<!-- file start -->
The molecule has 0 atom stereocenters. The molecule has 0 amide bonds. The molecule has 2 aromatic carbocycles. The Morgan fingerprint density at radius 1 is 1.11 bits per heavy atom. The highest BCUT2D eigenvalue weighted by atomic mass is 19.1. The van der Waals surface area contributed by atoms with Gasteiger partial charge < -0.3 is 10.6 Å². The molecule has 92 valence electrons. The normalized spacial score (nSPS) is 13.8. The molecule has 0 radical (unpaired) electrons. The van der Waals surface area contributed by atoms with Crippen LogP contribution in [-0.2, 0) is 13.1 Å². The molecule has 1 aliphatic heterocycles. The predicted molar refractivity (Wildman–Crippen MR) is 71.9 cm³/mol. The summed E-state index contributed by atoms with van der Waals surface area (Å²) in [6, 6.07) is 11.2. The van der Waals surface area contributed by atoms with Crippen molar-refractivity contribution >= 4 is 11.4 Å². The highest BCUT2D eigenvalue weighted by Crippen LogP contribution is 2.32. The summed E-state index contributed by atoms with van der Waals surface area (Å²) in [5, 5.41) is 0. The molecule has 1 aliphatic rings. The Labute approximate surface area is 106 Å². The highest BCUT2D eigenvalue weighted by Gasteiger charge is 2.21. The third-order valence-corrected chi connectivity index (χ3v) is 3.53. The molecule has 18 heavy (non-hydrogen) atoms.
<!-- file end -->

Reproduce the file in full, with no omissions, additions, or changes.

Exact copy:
The molecule has 0 atom stereocenters. The molecule has 0 amide bonds. The molecule has 2 aromatic carbocycles. The Morgan fingerprint density at radius 1 is 1.11 bits per heavy atom. The highest BCUT2D eigenvalue weighted by atomic mass is 19.1. The van der Waals surface area contributed by atoms with Gasteiger partial charge < -0.3 is 10.6 Å². The molecule has 92 valence electrons. The normalized spacial score (nSPS) is 13.8. The molecule has 0 radical (unpaired) electrons. The van der Waals surface area contributed by atoms with Crippen LogP contribution in [-0.2, 0) is 13.1 Å². The molecule has 1 aliphatic heterocycles. The predicted molar refractivity (Wildman–Crippen MR) is 71.9 cm³/mol. The summed E-state index contributed by atoms with van der Waals surface area (Å²) in [6, 6.07) is 11.2. The van der Waals surface area contributed by atoms with Crippen molar-refractivity contribution >= 4 is 11.4 Å². The highest BCUT2D eigenvalue weighted by Crippen LogP contribution is 2.32. The summed E-state index contributed by atoms with van der Waals surface area (Å²) in [5, 5.41) is 0. The molecule has 1 aliphatic rings. The Labute approximate surface area is 106 Å². The highest BCUT2D eigenvalue weighted by Gasteiger charge is 2.21. The third-order valence-corrected chi connectivity index (χ3v) is 3.53. The molecule has 18 heavy (non-hydrogen) atoms.